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Fangyu Liu (1), Ke Xu (2,3), Wenqi Ding (4,5), Yafei Qiao (4,5), Linbing Wang (1)
Cement and Concrete Composites, 123, July 2021. DOI: 10.1016/j.cemconcomp.2021.104196
Hybrid fiber reinforced concrete; Machine learning; Microstructure; Mechanical properties; Steel fiber; PVA fiber
Hybrid fiber reinforced concrete (HFRC) has been proposed to improve the mechanical properties of concrete, especially the tensile behavior and ductility. To better understand the mechanisms of such enhancements, a series of macro-scale and micro-scale tests have been performed and combined to analyze the relationships between microstructural characteristics and mechanical properties of HFRC. The X-ray CT test and machine learning were used to reconstruct detailed microstructures of HFRC specimens. The morphological and statistical analyses were performed to observe the fiber distribution and pore structure. For the mechanical properties, a series of systematic mechanical tests, including the compressive test, the tensile test, and the four-point bending test, were carried out to identify the mechanics and toughness of HFRC. All results reveal that (i) increasing steel fibers could significantly increase the steel fiber density around the edge regions of the specimen, make a higher fraction of steel fibers distributed along the 90° of Phi angle, and result in higher fiber connectivity; (ii) adding more PVA fibers could reduce the fraction of steel fibers distributed along the 90° of Phi angle and significantly increase the porosity and pore connectivity of HFRC; (iii) these different effects on the microstructure result in different macro mechanical responses: steel fibers have a main and positive influence on the mechanical properties of HFRC, especially the strength indices, while introducing PVA fibers could improve the toughness of HFRC but the more addition of PVA fiber could reduce strength indices.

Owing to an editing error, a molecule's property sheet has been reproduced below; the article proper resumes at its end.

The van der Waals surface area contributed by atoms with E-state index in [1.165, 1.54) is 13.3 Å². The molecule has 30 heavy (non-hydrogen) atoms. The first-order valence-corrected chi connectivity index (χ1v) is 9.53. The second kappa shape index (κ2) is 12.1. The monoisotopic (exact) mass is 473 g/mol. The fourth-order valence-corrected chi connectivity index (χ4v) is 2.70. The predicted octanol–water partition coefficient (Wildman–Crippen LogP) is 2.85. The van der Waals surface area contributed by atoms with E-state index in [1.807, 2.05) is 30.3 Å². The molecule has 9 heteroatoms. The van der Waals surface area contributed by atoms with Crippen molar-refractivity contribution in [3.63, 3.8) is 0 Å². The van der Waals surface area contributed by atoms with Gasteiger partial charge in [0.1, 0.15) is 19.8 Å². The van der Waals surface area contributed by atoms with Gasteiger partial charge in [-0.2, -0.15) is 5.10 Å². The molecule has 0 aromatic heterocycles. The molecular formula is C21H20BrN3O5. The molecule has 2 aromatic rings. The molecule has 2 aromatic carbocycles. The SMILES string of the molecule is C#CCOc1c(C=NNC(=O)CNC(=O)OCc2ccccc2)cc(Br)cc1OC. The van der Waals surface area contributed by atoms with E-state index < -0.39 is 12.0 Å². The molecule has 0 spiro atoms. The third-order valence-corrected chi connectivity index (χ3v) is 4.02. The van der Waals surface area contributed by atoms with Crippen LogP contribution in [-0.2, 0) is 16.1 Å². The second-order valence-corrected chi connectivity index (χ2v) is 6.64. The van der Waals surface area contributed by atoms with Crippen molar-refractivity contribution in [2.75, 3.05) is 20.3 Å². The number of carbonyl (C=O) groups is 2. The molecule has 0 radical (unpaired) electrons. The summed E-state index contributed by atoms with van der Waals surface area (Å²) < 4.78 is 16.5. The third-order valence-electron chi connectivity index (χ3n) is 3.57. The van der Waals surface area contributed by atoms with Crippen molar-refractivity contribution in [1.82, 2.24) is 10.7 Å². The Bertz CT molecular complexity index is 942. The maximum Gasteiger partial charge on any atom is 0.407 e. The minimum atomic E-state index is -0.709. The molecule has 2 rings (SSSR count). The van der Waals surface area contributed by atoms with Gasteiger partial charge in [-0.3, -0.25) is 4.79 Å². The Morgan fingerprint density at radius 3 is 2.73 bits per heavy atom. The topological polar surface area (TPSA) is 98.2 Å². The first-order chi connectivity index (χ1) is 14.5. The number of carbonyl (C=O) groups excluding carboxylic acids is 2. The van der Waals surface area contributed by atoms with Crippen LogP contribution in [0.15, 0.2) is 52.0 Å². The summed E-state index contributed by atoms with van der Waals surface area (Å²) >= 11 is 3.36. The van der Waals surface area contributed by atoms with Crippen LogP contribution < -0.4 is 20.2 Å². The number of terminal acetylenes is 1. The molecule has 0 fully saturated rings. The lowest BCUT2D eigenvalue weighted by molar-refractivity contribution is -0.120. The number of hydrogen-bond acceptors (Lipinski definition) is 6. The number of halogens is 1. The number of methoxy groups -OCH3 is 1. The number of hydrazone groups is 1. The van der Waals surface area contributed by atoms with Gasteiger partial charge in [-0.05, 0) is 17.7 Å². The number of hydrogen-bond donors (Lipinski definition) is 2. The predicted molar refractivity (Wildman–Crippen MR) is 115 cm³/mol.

Dragonfly was used to visualize the 3D fiber orientation and connectivity of pore networks and to calculate 3D fiber orientation and pore connectivity.
(1) Department of Civil and Environmental Engineering, Virginia Polytechnic Institute and State University, Blacksburg, VA, 24061, USA.
(2) Department of Civil and Environmental Engineering, University of California, Berkeley, CA, 94720, USA.
(3) Computational Research Division, Lawrence Berkeley National Laboratory, Berkeley, CA, 94720, USA.
(4) Department of Geotechnical Engineering, College of Civil Engineering, Tongji University, Shanghai, 200092, China.
(5) Key Laboratory of Geotechnical and Underground Engineering, Ministry of Education, Shanghai, 200092, China.
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